Our goal is to foster children's curiosity by discovering materials in a unique way. We sometimes combine those materials with themes so that not only are they exploring the art methods, but also using their imagination to do so. Like with most of the projects, I do this one is layered with many steps to move through, exploring each material as they do.
Most children have used glue to bind two materials together and most children are familiar with salt for eating and most children have painted using liquid watercolor, but this project puts all three together with the idea of a labyrinth.
I read the story of the Minotaur and the Labyrinth from Greek Mythology to the children. This gets the thoughts flowing about the idea of labyrinths.
With the young kids, ages 5-6, we gave them glue to squeeze onto the paper while discussing with their peers about making a maze and how it might work. They might not look like labyrinths but the ideas are there. With the older kids, ages 7-10, I gave them pencils to draw out their labyrinth. Each took their time to draw and share ideas about the trap doors and dead ends. When finished I gave them glue bottles to draw with.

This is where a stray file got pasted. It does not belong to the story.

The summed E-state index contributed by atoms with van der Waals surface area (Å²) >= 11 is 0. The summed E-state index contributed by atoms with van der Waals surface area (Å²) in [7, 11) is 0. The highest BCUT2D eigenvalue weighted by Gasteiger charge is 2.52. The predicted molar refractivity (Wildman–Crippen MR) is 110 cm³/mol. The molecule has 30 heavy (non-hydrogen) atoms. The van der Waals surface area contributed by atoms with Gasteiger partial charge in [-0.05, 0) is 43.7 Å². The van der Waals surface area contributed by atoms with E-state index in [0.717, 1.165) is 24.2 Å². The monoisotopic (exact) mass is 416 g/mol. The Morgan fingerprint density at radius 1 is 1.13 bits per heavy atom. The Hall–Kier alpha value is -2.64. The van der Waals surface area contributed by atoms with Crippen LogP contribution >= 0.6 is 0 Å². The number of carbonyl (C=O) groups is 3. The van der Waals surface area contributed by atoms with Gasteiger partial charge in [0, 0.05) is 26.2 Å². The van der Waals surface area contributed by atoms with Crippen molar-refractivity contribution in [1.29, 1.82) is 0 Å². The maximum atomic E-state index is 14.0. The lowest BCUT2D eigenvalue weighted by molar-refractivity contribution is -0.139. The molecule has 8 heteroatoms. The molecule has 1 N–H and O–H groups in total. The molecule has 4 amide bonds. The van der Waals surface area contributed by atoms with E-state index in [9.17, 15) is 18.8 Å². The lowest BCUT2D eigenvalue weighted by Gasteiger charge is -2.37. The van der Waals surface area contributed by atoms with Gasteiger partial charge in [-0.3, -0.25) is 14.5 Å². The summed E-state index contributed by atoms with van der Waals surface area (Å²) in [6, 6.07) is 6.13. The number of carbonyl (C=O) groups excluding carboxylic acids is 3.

After they felt satisfied with the glue drawings, I gave each child a cup of salt and asked them to sprinkle it all over the glue so that the glue sparkled.
The last step in this process is to add the watercolor using a pipette. We really stressed how to be careful and just drip the color and watch it spread through the salt, creating these lines of colorful crystals.
The ooooohs and the wows of excited children exploring the materials is so delightful to hear.
They dry overnight and after you shake off the excess salt the combination of glue salt and watercolor leave a crystallized masterpiece with thick and thin lines and degrees of darkness of color.